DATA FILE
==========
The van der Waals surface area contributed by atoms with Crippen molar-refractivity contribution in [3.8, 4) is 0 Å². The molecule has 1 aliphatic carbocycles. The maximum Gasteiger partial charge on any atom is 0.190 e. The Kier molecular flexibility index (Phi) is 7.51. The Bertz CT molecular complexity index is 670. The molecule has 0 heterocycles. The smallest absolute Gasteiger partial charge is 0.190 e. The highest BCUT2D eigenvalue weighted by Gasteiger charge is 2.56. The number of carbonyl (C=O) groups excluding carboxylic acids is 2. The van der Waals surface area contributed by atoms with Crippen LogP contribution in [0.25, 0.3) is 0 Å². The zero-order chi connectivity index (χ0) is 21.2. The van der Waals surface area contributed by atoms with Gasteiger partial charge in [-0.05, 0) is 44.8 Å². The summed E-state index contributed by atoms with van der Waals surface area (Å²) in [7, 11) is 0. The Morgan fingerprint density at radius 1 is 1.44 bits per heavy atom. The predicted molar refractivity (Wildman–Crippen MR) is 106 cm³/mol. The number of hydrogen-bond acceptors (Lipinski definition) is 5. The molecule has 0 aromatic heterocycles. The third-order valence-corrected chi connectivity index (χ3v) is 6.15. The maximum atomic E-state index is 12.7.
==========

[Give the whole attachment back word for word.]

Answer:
The van der Waals surface area contributed by atoms with Crippen molar-refractivity contribution in [3.8, 4) is 0 Å². The molecule has 1 aliphatic carbocycles. The maximum Gasteiger partial charge on any atom is 0.190 e. The Kier molecular flexibility index (Phi) is 7.51. The Bertz CT molecular complexity index is 670. The molecule has 0 heterocycles. The smallest absolute Gasteiger partial charge is 0.190 e. The highest BCUT2D eigenvalue weighted by Gasteiger charge is 2.56. The number of carbonyl (C=O) groups excluding carboxylic acids is 2. The van der Waals surface area contributed by atoms with Crippen LogP contribution in [0.25, 0.3) is 0 Å². The zero-order chi connectivity index (χ0) is 21.2. The van der Waals surface area contributed by atoms with Gasteiger partial charge in [-0.05, 0) is 44.8 Å². The summed E-state index contributed by atoms with van der Waals surface area (Å²) in [7, 11) is 0. The Morgan fingerprint density at radius 1 is 1.44 bits per heavy atom. The predicted molar refractivity (Wildman–Crippen MR) is 106 cm³/mol. The number of hydrogen-bond acceptors (Lipinski definition) is 5. The molecule has 0 aromatic heterocycles. The third-order valence-corrected chi connectivity index (χ3v) is 6.15. The maximum atomic E-state index is 12.7.